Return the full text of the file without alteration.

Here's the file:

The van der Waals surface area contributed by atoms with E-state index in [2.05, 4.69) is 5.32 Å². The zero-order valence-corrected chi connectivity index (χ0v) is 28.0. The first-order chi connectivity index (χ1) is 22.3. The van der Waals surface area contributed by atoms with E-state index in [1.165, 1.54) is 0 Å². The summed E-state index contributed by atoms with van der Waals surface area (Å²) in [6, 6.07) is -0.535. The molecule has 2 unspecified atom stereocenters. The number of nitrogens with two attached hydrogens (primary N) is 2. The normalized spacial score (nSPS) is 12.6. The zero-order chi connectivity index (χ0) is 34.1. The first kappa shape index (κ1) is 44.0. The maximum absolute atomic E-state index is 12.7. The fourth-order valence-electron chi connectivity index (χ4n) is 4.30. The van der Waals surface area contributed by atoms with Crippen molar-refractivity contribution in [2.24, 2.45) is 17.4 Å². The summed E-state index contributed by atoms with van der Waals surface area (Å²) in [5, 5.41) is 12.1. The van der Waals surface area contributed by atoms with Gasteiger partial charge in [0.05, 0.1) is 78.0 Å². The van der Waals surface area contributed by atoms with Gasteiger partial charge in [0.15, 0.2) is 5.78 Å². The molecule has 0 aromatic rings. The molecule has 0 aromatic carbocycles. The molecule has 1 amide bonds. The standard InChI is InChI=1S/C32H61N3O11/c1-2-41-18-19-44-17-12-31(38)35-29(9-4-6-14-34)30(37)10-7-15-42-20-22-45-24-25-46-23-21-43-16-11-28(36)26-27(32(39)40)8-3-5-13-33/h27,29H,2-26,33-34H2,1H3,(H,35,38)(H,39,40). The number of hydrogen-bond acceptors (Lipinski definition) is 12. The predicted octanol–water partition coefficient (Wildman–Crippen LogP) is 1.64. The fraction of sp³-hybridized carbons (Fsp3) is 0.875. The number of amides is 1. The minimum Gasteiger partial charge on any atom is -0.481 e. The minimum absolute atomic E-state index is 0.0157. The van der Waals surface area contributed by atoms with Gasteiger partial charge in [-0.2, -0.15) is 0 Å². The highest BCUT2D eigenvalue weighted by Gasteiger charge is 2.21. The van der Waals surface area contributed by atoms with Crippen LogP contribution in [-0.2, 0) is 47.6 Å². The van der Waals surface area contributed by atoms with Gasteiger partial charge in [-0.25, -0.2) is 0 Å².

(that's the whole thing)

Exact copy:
The van der Waals surface area contributed by atoms with E-state index in [2.05, 4.69) is 5.32 Å². The zero-order valence-corrected chi connectivity index (χ0v) is 28.0. The first-order chi connectivity index (χ1) is 22.3. The van der Waals surface area contributed by atoms with E-state index in [1.165, 1.54) is 0 Å². The summed E-state index contributed by atoms with van der Waals surface area (Å²) in [6, 6.07) is -0.535. The molecule has 2 unspecified atom stereocenters. The number of nitrogens with two attached hydrogens (primary N) is 2. The normalized spacial score (nSPS) is 12.6. The zero-order chi connectivity index (χ0) is 34.1. The first kappa shape index (κ1) is 44.0. The maximum absolute atomic E-state index is 12.7. The fourth-order valence-electron chi connectivity index (χ4n) is 4.30. The van der Waals surface area contributed by atoms with Crippen molar-refractivity contribution in [2.24, 2.45) is 17.4 Å². The summed E-state index contributed by atoms with van der Waals surface area (Å²) in [5, 5.41) is 12.1. The van der Waals surface area contributed by atoms with Gasteiger partial charge in [0.05, 0.1) is 78.0 Å². The van der Waals surface area contributed by atoms with Gasteiger partial charge in [0.15, 0.2) is 5.78 Å². The molecule has 0 aromatic rings. The molecule has 0 aromatic carbocycles. The molecule has 1 amide bonds. The standard InChI is InChI=1S/C32H61N3O11/c1-2-41-18-19-44-17-12-31(38)35-29(9-4-6-14-34)30(37)10-7-15-42-20-22-45-24-25-46-23-21-43-16-11-28(36)26-27(32(39)40)8-3-5-13-33/h27,29H,2-26,33-34H2,1H3,(H,35,38)(H,39,40). The number of hydrogen-bond acceptors (Lipinski definition) is 12. The predicted octanol–water partition coefficient (Wildman–Crippen LogP) is 1.64. The fraction of sp³-hybridized carbons (Fsp3) is 0.875. The number of amides is 1. The minimum Gasteiger partial charge on any atom is -0.481 e. The minimum absolute atomic E-state index is 0.0157. The van der Waals surface area contributed by atoms with Gasteiger partial charge in [-0.2, -0.15) is 0 Å². The highest BCUT2D eigenvalue weighted by Gasteiger charge is 2.21. The van der Waals surface area contributed by atoms with Crippen LogP contribution in [-0.2, 0) is 47.6 Å². The van der Waals surface area contributed by atoms with Gasteiger partial charge in [-0.25, -0.2) is 0 Å².